The Fraser Institute looks at exploration permit wait times across Canada
by Greg Klein
A country’s mineral output doesn’t necessarily correspond to its geological endowment, a new study reminds us. Other factors also play a role, among them exploration permitting. In many parts of Canada, that early but crucial step towards finding a new mine faces growing wait times, questionable transparency and increasing uncertainty. Those are some of the findings of a Fraser Institute study released February 23. The first-time survey, focusing on this one issue and limited to Canadian jurisdictions, arrives a week before the institute’s annual global survey of miners and explorers.
“This is a topic for which we’ve received feedback both in previous years’ surveys and in conversations we’ve had with explorers, and it’s something they consistently note to us as a growing problem,” says Taylor Jackson, an institute policy analyst and report co-author along with Kenneth Green.
It’s a growing problem in more ways than one. But there’s considerable variation between some jurisdictions, with Saskatchewan shining brightly while Ontario, the Northwest Territories and Nunavut look relatively gloomy. And although it’s slowing, Canadian permitting’s still faster than the global average.
Survey answers came from 122 people reporting on 10 jurisdictions. (Alberta, Nova Scotia and Prince Edward Island drew too few responses to be included.) Five jurisdictions had the majority saying that permitting times had lengthened over the last decade. Those who reported shorter wait times were the minority. But a slim majority of Newfoundland and Labrador respondents (56%) said wait times had stayed the same.
Saskatchewan, which ranked #2 in last year’s global survey, drew the smallest proportion of complaints (27%) about lengthening wait times.
Of Canada’s three biggest exploration targets, Ontario provoked more wait time pessimism than British Columbia or Quebec. Fourteen percent of Ontario explorers forecast waits of 11 to 14 months, compared to B.C.’s 2% and Quebec’s 3%. Another 7% of Ontario explorers anticipated waiting over two years for a permit, compared to another 2% in B.C. and 3% in Quebec.
Transparency arises as another critical issue. “When explorers do not understand what the rules are or how they are applied, the result can be a deterrent to investment,” the report states.
Manitoba and Saskatchewan drew the highest proportions of respondents (50% and 47% respectively) saying the jurisdiction’s transparency actually encourages exploration. Moreover, the results were mostly positive when combining those who said a jurisdiction’s transparency encourages exploration with those who at least said that transparency concerns didn’t create a deterrent. Only the NWT flunked that one with a dismal 31%, while neighbouring Nunavut got 50%.
Saskatchewan came out on top with 94%, followed by New Brunswick (83%), Newfoundland and Labrador (78%) and Quebec (71%).
Although respondents remained confidential, they weren’t given the chance to express open-ended comments, as the institute’s global survey allows. Jackson says that could change if the survey’s repeated in future years.
The next time we might open it up to Australia and U.S. and get some feedback on how Australian and American states are performing, with the idea of determining who’s got the best practices and make some policy recommendations for Canada.—Taylor Jackson, Fraser Institute policy analyst and report co-author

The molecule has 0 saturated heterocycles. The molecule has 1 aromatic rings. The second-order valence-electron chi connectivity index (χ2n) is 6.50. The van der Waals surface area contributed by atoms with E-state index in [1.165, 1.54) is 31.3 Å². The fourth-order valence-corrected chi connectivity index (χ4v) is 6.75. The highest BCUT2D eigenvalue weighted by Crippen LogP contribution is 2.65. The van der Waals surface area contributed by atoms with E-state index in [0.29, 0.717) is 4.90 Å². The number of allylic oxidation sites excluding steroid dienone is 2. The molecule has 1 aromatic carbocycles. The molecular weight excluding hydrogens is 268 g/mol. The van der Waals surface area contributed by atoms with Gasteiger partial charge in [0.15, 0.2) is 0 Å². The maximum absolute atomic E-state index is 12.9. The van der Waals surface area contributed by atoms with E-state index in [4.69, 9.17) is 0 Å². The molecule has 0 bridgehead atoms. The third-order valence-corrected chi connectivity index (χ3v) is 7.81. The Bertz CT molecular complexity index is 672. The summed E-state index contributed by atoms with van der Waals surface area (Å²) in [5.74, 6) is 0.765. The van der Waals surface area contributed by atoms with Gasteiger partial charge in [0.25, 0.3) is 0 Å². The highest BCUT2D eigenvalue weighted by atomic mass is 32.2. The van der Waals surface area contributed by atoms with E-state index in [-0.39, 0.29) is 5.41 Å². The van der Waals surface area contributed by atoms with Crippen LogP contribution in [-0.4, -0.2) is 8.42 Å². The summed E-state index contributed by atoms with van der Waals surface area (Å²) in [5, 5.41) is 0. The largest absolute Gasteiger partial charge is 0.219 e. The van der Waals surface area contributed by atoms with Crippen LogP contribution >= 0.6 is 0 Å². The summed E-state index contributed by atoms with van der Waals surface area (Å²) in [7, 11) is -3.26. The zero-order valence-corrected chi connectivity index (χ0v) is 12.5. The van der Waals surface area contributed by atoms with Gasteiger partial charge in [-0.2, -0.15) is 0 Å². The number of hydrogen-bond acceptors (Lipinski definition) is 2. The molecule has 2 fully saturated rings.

Nor does the study report specific problems or make recommendations. This initial effort focused on “identifying which jurisdictions are performing well and which are not,” he explains. “The next time we might open it up to Australia and U.S. and get some feedback on how Australian and American states are performing, with the idea of determining who’s got the best practices and make some policy recommendations for Canada.”
Confidentiality’s the key to companies’ candour. So a similar survey about mine permitting would be problematic, Jackson points out. With mine proposals far fewer than exploration projects, governments might suss out who said what.
“But this is an issue that we would like to look at,” he says. “I don’t know if we’d do it in a survey form but it’s certainly an issue for setting up a mine as well.”
Two weeks ago Taseko Mines TSX:TKO launched a lawsuit alleging serious breaches of transparency in the federal process that rejected the company’s proposed New Prosperity mine. Pacific Booker Minerals TSXV:BKM has filed Freedom of Information requests with the B.C. government regarding its rejection of the proposed Morrison mine. The company had previously taken the province to court over the matter.
The institute’s study follows a January report from the Northern Policy Institute examining why “a major mining boom” with nine potential operations in northwestern Ontario failed to materialize.
Do studies like these influence the people who matter?
“I do know that decision-makers are listening to what’s said in the survey,” Jackson responds. “I can say that about the broader mining survey. We have some general examples where politicians have come and talked to us and we’ve seen policy reform later. They take the survey and it helps them identify which areas they’re performing poorly in, so I think they are listening. I don’t know if the message gets across all the time but I would say they are listening.”
Here are Canada’s rankings from last year’s international survey, with their global position in parentheses:
- Saskatchewan (2)
- Manitoba (4)
- Quebec (6)
- Newfoundland and Labrador (8)
- Yukon (9)
- Northwest Territories (15)
- New Brunswick (21)
- Alberta (22)
- Ontario (23)
- British Columbia (28)
- Nunavut (29)
- Nova Scotia (42)
PEI wasn’t included. The institute’s 2015 global survey comes out March 1.